• Peel the skin and mash the sweet potato.

    • Add a little water, breast milk or formula to achieve a smooth consistency.

  • Avocado Mash:

    • Scoop out the flesh of a ripe avocado.

    • Mash it with a fork until smooth.

    • Optionally, thin the consistency with a bit of breast milk, water or formula.

  • Pear Puree:

    • Peel and core a ripe pear.

    • Steam or cook until tender.

    • Puree the pear until smooth.

    • Add a touch of water or formula if needed.

  • Banana Mash

    • Peel a ripe banana and mash it thoroughly.

    • For a smoother texture, use a blender or food processor.

    • You can add a small amount of water, breast milk, or formula until thin.

  • Carrot Puree

    • Peel and chop carrots into small pieces.

    • Steam or boil until soft.

    • Puree the carrots until you achieve a smooth consistency.

    • Add a bit of water or breast milk for the desired thickness.

When can your baby start stage 1 baby foods?

Babies can start stage one baby foods when they are developmentally ready and have gotten the go-ahead from their pediatric provider.

>>> Free quiz: is your baby ready to start solid foods? Click here to find out! <<<

Stage 2 Baby Foods

  • Introduction: As babies become more familiar with eating, stage 2 introduces more flavors and textures.

  • General age: 6-9 months:

  • Texture: Thicker purees and more food combinations.

  • Theoretically, it combines foods your baby has already been exposed to in stage one, and may have another added food or two.

Examples of stage two baby food

  • Mixed fruit and vegetable purees (apples and blueberries, peas and carrots).

  • Yogurt and fruit blends.

  • Meat purees (chicken, turkey)

5 Stage 2 Baby Food Recipes

  • Apple and Blueberry Blend

    • Steam and puree apples until smooth.

    • Add fresh or thawed blueberries and blend until well combined.

    • Thin with breastmilk, formula, or water.

  • Spinach and Pear Puree

    • Steam fresh spinach and ripe pears until soft.

    • Puree the ingredients together, creating a nutrient-packed blend.

    • Add vanilla for some more excitement

  • Chicken and Sweet Potato Mash

    • Cook chicken until fully cooked and tender.

    • Steam sweet potatoes until soft.

    • Puree both ingredients together with added water

  • Yogurt and Banana

    • Mix plain full-fat yogurt with mashed ripe bananas.

    • Ensure the consistency is suitable for your baby's comfort.

  • Quinoa and Apple Porridge

    • Cook quinoa according to package instructions.

    • Puree cooked quinoa with steamed apples until smooth 

Stage 3 Baby Food

  • Introduction: Geared towards babies with well-established eating skills who have been exposed to a large number of foods.They often mix fruits, veggies, grains, fats, and/or meat.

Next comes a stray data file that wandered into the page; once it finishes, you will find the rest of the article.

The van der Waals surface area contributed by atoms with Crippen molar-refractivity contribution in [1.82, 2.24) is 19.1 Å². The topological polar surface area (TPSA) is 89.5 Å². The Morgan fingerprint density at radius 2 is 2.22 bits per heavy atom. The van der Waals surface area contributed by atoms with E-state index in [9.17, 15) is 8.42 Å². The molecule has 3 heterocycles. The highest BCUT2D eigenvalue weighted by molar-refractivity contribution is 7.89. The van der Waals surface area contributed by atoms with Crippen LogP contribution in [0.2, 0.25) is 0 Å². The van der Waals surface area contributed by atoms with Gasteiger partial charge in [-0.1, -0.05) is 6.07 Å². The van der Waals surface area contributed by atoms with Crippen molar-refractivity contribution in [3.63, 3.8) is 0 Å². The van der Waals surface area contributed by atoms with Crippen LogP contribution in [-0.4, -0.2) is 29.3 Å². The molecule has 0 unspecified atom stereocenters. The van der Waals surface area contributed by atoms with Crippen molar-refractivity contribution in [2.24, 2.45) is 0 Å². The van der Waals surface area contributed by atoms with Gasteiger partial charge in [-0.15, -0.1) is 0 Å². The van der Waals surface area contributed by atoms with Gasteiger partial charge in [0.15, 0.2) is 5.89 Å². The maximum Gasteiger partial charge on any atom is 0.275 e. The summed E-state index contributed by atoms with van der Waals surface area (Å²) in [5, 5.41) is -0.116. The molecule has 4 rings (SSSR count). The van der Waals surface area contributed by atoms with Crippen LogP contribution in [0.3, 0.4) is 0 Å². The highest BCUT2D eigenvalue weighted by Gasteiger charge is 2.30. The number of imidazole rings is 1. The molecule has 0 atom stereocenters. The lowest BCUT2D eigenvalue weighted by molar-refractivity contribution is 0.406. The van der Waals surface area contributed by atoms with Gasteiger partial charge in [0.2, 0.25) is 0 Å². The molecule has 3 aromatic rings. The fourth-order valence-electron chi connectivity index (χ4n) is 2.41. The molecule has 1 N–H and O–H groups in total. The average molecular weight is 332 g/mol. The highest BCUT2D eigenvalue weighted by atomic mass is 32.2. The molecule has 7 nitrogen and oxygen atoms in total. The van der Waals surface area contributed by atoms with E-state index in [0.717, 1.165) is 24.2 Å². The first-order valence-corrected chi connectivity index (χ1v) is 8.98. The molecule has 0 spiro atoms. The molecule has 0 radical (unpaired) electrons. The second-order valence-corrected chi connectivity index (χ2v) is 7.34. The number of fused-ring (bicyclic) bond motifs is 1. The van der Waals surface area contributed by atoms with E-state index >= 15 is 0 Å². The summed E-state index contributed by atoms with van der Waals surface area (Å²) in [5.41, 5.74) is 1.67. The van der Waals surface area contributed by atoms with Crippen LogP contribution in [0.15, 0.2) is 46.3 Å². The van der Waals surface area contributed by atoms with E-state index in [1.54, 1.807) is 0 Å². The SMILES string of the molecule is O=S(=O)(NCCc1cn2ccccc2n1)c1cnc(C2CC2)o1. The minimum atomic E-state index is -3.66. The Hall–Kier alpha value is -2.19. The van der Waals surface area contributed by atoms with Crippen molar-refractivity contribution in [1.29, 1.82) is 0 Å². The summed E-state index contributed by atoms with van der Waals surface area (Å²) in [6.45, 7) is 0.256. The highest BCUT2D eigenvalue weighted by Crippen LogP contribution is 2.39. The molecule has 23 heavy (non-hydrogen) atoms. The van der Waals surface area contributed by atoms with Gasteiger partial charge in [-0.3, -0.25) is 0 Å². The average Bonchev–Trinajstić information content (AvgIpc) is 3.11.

• Age: 9-12 months

  • Texture: Thick purees with some very small pieces of food

Examples of stage 3 baby foods:

  • Beef, carrots, peas and barley

  • Banana, kale, yogurt, and oats

  • Squash, pear, and avocado oil

5 Stage 3 baby food recipes

  • Chicken and Vegetable Chunky Puree

    • Cook boneless, skinless chicken until fully cooked and tender.

    • Steam a mix of soft vegetables like carrots, peas, and broccoli.

    • Blend the cooked chicken with the steamed vegetables, leaving small chunks for texture.

    • Ensure the consistency is suitable for your baby's stage.

  • Pasta with Tomato and Ground Turkey

    • Cook small pasta shapes until al dente.

    • In a separate pan, cook ground turkey with diced tomatoes.

    • Mix the cooked pasta with the turkey and tomato mixture. Thin with water and puree.

  • Salmon and Sweet Potato Mash 

    • Steam or bake salmon until fully cooked.

    • Mash cooked sweet potatoes.

    • Combine the mashed sweet potatoes with flaked salmon plus water, leaving small, soft chunks.

  • Vegetable and Lentil Stew:

    • Cook lentils until tender.

    • Steam a variety of soft vegetables like zucchini, squash, and carrots.

    • Mix the cooked lentils and vegetables with water to thin, leaving small chunks.

  • Fruit and Oatmeal Medley:

    • Cook rolled oats according to package instructions.

    • Dice soft fruits like strawberries, peaches, and bananas.

    • Mix the cooked oats with the diced fruits, creating a thick and textured fruit and oatmeal medley.

It turns out that there is a lot to know about the different stages of baby food. No wonder we feel so overwhelmed when we are standing in the baby food aisle.

Do what feels best for your family.

For one of my babies, I went by the stages. For my other, he ate a bite of my pizza as his first food (by accident).

Looking for help on how to progress from purees to finger foods? I can take that stress away.  Schedule a consult so you can feel good about your plan. 

>>> Tired of worrying about feeding your baby? Get personalized support so you can enjoy feeding your baby. <<<